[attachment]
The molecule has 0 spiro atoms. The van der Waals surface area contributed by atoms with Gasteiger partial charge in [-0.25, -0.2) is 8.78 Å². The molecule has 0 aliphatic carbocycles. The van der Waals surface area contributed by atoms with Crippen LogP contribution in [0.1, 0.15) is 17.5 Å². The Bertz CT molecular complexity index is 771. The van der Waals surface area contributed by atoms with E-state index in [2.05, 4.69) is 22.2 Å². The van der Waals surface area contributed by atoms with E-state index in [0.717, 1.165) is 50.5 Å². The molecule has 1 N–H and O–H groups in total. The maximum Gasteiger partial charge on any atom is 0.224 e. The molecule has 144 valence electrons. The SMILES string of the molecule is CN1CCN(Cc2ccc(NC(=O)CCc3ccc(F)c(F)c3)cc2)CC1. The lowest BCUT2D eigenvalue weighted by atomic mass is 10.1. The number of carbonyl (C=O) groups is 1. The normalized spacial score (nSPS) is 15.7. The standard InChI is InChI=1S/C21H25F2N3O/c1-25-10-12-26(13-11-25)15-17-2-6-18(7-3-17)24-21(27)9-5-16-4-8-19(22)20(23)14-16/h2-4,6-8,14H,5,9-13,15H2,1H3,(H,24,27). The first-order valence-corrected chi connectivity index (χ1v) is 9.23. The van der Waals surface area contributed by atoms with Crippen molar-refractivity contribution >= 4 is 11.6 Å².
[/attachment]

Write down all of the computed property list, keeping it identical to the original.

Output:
The molecule has 0 spiro atoms. The van der Waals surface area contributed by atoms with Gasteiger partial charge in [-0.25, -0.2) is 8.78 Å². The molecule has 0 aliphatic carbocycles. The van der Waals surface area contributed by atoms with Crippen LogP contribution in [0.1, 0.15) is 17.5 Å². The Bertz CT molecular complexity index is 771. The van der Waals surface area contributed by atoms with E-state index in [2.05, 4.69) is 22.2 Å². The van der Waals surface area contributed by atoms with E-state index in [0.717, 1.165) is 50.5 Å². The molecule has 1 N–H and O–H groups in total. The maximum Gasteiger partial charge on any atom is 0.224 e. The molecule has 144 valence electrons. The SMILES string of the molecule is CN1CCN(Cc2ccc(NC(=O)CCc3ccc(F)c(F)c3)cc2)CC1. The lowest BCUT2D eigenvalue weighted by atomic mass is 10.1. The number of carbonyl (C=O) groups is 1. The normalized spacial score (nSPS) is 15.7. The standard InChI is InChI=1S/C21H25F2N3O/c1-25-10-12-26(13-11-25)15-17-2-6-18(7-3-17)24-21(27)9-5-16-4-8-19(22)20(23)14-16/h2-4,6-8,14H,5,9-13,15H2,1H3,(H,24,27). The first-order valence-corrected chi connectivity index (χ1v) is 9.23. The van der Waals surface area contributed by atoms with Crippen molar-refractivity contribution >= 4 is 11.6 Å².